"We lowered the business tax from 4 percent down to 1 percent."
Rick Perry on Thursday, January 14th, 2010 in a Republican gubernatorial debate
Perry says he cut the business tax
A "he said, she said" exchange between U.S. Sen. Kay Bailey Hutchison and Gov. Rick Perry during the Jan. 14 gubernatorial debate may have left Texans scratching their heads.
When the senator accused Perry of raising taxes on businesses, one of the things she pointed to was legislation that the governor signed in 2006 restructuring the state’s franchise tax on businesses.
Perry responded several times by saying that "we lowered the business tax from 4 percent down to 1 percent."
The mixed messages put forth by the two candidates -- higher taxes, lower taxes? -- made us wonder who was right. In a companion item, we examined Hutchison’s claim about the business tax. Now, we’ll look at Perry’s.
The centerpiece of a 2006 tax overhaul was a reduction in the property tax rate that local school districts use to generate money for operations. The Legislature revamped the franchise tax and increased the cigarette tax to help districts offset the loss of revenue from the rate cut.
Strictly speaking, Perry's statement about the franchise tax rate is correct: As part of the changes, it was cut from about 4 percent to 1 percent. But another major revision -- widening the tax base -- was so significant that tax experts told us that simply comparing the before-and after rates doesn't give the true picture.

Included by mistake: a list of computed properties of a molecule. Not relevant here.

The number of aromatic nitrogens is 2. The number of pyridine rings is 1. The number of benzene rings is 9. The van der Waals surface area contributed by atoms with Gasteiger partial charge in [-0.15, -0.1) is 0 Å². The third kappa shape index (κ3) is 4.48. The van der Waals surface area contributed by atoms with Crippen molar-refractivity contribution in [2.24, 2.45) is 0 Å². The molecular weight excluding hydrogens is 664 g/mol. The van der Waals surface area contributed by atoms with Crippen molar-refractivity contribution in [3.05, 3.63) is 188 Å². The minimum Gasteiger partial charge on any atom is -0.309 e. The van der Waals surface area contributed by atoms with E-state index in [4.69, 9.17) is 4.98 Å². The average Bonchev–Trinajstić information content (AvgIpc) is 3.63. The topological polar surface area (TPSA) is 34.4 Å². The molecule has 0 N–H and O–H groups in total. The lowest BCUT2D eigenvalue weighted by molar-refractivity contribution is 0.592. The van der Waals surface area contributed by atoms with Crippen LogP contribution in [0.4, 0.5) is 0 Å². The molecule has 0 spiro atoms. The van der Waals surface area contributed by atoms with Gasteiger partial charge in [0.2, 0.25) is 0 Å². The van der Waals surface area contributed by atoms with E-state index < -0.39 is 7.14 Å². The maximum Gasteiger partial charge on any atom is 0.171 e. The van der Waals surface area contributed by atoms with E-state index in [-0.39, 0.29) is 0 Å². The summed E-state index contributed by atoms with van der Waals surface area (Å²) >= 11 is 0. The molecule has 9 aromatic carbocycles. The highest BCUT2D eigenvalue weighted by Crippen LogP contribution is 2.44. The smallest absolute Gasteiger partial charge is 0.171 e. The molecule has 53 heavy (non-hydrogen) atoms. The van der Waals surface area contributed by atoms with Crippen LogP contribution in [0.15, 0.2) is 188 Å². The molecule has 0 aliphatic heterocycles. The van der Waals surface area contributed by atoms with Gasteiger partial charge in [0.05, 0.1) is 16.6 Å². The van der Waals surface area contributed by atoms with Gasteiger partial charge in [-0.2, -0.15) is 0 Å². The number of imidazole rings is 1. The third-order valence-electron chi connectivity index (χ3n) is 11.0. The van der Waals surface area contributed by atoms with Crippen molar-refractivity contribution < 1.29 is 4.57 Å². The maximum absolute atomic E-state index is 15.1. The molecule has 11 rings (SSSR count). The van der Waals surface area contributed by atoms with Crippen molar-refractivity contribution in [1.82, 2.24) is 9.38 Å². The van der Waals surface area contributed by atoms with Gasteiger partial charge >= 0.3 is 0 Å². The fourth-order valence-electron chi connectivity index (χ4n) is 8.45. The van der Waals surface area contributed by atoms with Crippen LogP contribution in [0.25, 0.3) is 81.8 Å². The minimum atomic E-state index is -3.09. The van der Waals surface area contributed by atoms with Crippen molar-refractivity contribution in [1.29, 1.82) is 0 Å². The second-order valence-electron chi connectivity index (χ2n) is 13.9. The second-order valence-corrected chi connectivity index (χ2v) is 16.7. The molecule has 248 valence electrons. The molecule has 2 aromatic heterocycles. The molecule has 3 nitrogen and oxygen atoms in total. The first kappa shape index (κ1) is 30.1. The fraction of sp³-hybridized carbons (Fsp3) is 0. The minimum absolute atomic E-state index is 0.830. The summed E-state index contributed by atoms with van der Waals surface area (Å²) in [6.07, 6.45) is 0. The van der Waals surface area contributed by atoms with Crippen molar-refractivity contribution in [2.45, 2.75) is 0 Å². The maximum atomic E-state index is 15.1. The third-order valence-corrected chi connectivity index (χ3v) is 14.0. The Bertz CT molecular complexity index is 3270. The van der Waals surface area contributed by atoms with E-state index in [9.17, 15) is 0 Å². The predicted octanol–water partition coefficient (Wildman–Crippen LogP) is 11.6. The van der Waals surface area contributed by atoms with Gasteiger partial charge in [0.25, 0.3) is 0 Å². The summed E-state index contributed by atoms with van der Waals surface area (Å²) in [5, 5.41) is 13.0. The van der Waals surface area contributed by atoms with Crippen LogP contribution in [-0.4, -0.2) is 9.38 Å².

Before 2006, the franchise tax was essentially a 4.5 percent tax on a company’s profit. The new version, often called the margins tax, reduced the rate to 1 percent while broadening its application. Now, the tax is applied to the annual revenue of qualifying companies minus one of three options: the cost of goods sold, employee compensation or 30 percent of total revenue.
"The earlier tax was mainly on profits," said Billy Hamilton, who served as deputy comptroller under state Comptrollers John Sharp and Carole Keeton Strayhorn. "The new tax is on the broader margin base. It is a different tax, and comparing the two rates is an apples and oranges comparison."
As anticipated, Texas businesses paid more in franchise taxes after the overhaul than they did before: In 2006 and 2007, franchise tax revenue was $5.75 billion. In 2008 and 2009, the first two years of the revised tax, total revenue rose to $8.7 billion.
However, one expected consequence of the legislation didn't pan out. Before the restructuring, a frequent criticism of the franchise tax was that it had become virtually voluntary, paid by only about 1 in 16 Texas businesses. The revision was designed to apply the tax to more businesses. However, because of exemptions that the Legislature gave small businesses, the number of companies that pay the franchise tax is lower than before the law was signed, said Dale Craymer, president of the Texas Taxpayers and Research Association.
"The tax has become more concentrated on larger businesses," he said.
It's also important to note that the 2006 tax changes didn't affect all businesses the same way. Because of the property tax reductions, some saw their taxes drop. Others did not.
Summing up, Perry was correct when he said the business tax rate was cut. But he failed to point out that the change in the tax base essentially transformed the franchise tax into a new levy, one that generated more money from businesses.
In our book, an otherwise accurate statement that leaves out important details or takes things out of context is Half True.